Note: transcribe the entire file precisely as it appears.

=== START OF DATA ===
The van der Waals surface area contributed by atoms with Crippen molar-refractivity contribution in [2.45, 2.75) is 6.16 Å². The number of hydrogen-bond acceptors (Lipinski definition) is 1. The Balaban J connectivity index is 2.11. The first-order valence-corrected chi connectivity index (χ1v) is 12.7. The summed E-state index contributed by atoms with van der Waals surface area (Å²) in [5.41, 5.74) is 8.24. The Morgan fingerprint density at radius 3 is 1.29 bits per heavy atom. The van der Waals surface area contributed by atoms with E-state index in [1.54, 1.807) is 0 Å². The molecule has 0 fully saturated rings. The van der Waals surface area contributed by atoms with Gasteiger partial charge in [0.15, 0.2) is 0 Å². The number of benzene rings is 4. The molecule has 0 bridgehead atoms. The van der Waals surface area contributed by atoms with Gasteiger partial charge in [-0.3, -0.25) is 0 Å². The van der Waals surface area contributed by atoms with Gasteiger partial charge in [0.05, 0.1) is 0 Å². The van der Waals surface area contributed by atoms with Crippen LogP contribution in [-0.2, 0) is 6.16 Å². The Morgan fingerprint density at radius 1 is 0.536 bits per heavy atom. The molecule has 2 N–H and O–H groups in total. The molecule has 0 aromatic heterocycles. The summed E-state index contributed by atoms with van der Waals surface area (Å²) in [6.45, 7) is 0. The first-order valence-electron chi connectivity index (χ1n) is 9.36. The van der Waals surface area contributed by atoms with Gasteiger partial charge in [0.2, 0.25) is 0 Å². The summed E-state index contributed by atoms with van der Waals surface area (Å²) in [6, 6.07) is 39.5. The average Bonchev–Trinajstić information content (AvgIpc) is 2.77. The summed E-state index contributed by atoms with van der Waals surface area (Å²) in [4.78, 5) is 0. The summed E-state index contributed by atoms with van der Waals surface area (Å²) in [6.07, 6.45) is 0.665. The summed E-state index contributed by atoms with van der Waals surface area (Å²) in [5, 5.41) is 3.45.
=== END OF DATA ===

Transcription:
The van der Waals surface area contributed by atoms with Crippen molar-refractivity contribution in [2.45, 2.75) is 6.16 Å². The number of hydrogen-bond acceptors (Lipinski definition) is 1. The Balaban J connectivity index is 2.11. The first-order valence-corrected chi connectivity index (χ1v) is 12.7. The summed E-state index contributed by atoms with van der Waals surface area (Å²) in [5.41, 5.74) is 8.24. The Morgan fingerprint density at radius 3 is 1.29 bits per heavy atom. The van der Waals surface area contributed by atoms with E-state index in [1.54, 1.807) is 0 Å². The molecule has 0 fully saturated rings. The van der Waals surface area contributed by atoms with Gasteiger partial charge in [0.15, 0.2) is 0 Å². The number of benzene rings is 4. The molecule has 0 bridgehead atoms. The van der Waals surface area contributed by atoms with Gasteiger partial charge in [-0.3, -0.25) is 0 Å². The van der Waals surface area contributed by atoms with Gasteiger partial charge in [0.05, 0.1) is 0 Å². The van der Waals surface area contributed by atoms with Crippen LogP contribution in [-0.2, 0) is 6.16 Å². The Morgan fingerprint density at radius 1 is 0.536 bits per heavy atom. The molecule has 2 N–H and O–H groups in total. The molecule has 0 aromatic heterocycles. The summed E-state index contributed by atoms with van der Waals surface area (Å²) in [6.45, 7) is 0. The first-order valence-electron chi connectivity index (χ1n) is 9.36. The van der Waals surface area contributed by atoms with Gasteiger partial charge in [0.2, 0.25) is 0 Å². The summed E-state index contributed by atoms with van der Waals surface area (Å²) in [6, 6.07) is 39.5. The average Bonchev–Trinajstić information content (AvgIpc) is 2.77. The summed E-state index contributed by atoms with van der Waals surface area (Å²) in [4.78, 5) is 0. The summed E-state index contributed by atoms with van der Waals surface area (Å²) in [6.07, 6.45) is 0.665. The summed E-state index contributed by atoms with van der Waals surface area (Å²) in [5, 5.41) is 3.45.